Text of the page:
AP source: McConnell says he can’t yet block new witnesses

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In this image from video, Senate Majority Leader Mitch McConnell, R-Ky., speaks during the impeachment trial against President Donald Trump in the Senate at the U.S. Capitol in Washington, Tuesday, Jan. 28, 2020. (Senate Television via AP)

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WASHINGTON (AP) — Senate Majority Leader Mitch McConnell told senators privately Tuesday he does not yet have the votes to block new witnesses in President Donald Trump’s impeachment trial.

McConnell convened a closed-door meeting of GOP senators shortly after Trump’s legal team made its closing arguments in the trial, the third and final day of defense proceedings punctuated by revelations from John Bolton, the former national security adviser. A Republican familiar with the meeting was not authorized to describe it by name and requested anonymity.

The GOP leader faced a handful of potential defections, but several days remained before any potential witness vote would be taken.

A decision to call more witnesses would need 51 votes to pass. With a 53-seat majority, Republicans can only afford to lose three Republicans to prevent more debate over witnesses.

McConnell has been trying to prevent a prolonged trial. Republicans were warned that subpoenaing testimony from Bolton or other witnesses could run quickly into legal challenges that could drag out for weeks.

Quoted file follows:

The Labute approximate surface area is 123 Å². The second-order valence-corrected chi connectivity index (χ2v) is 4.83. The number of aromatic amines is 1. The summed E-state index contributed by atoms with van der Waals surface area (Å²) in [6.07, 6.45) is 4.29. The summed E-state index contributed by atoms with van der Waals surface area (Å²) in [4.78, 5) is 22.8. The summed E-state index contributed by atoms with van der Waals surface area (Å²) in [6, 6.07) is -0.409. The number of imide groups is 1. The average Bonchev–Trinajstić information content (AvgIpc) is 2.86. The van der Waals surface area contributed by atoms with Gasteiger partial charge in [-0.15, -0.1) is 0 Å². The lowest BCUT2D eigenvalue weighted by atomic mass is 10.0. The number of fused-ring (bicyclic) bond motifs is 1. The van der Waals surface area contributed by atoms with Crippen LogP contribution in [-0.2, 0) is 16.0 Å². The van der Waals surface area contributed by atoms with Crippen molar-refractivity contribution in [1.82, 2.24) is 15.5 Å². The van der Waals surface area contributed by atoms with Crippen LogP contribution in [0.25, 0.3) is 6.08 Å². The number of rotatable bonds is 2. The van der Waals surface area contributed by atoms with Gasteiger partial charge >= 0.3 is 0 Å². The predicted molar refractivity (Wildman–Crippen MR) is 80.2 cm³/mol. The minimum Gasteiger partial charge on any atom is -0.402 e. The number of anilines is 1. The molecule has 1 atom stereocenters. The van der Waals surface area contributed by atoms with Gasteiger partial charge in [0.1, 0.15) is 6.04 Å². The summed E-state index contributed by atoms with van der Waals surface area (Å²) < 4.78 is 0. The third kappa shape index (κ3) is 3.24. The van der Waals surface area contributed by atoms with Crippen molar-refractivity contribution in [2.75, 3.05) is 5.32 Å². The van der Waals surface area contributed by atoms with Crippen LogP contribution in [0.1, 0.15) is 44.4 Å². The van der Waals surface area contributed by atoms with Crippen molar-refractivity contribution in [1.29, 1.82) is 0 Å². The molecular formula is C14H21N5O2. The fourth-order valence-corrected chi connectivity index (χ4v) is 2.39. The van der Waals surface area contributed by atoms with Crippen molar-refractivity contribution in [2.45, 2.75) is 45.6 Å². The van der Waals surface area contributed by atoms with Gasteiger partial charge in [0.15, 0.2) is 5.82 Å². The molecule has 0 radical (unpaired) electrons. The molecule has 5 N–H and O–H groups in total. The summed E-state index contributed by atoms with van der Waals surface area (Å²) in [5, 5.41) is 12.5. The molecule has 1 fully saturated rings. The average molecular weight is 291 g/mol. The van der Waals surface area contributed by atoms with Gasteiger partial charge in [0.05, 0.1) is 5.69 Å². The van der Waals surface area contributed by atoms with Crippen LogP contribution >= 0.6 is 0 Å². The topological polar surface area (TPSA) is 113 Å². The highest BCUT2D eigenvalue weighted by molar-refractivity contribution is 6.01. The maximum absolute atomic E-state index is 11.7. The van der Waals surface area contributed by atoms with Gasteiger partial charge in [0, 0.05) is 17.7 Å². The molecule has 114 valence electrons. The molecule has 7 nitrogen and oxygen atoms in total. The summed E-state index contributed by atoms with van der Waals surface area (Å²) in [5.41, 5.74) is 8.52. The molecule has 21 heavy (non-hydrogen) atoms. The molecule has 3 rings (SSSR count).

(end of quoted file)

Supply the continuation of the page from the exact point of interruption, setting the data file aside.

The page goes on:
But Sen. Mitt Romney, R-Utah, has said he wants to hear what Bolton has to say. Two other Republicans, Sen. Susan Collins of Maine and Sen. Lisa Murkowski of Alaska, also want to hear from more witness.

The White House has blocked its aides from appearing in the impeachment proceedings and would almost certainly claim some sort of executive privilege or national security objections over Bolton testifying.

One closely watched Republican, retiring Sen. Lamar Alexander of Tennessee, told reporters as he exited the private meeting he would wait for the next few days of the trial and make his decision.

Some senators have discussed trying to reach a deal with Democrats in which each side would call a witness — for example, Bolton and Hunter Biden, the son of former Vice President Joe Biden whose work in Ukraine has been referenced by Trump’s team in the impeachment proceedings. Such a deal, so far, has had few takers as most Republicans don’t want to hear from Bolton and few Democrats want to draw the Bidens into the impeachment proceedings.

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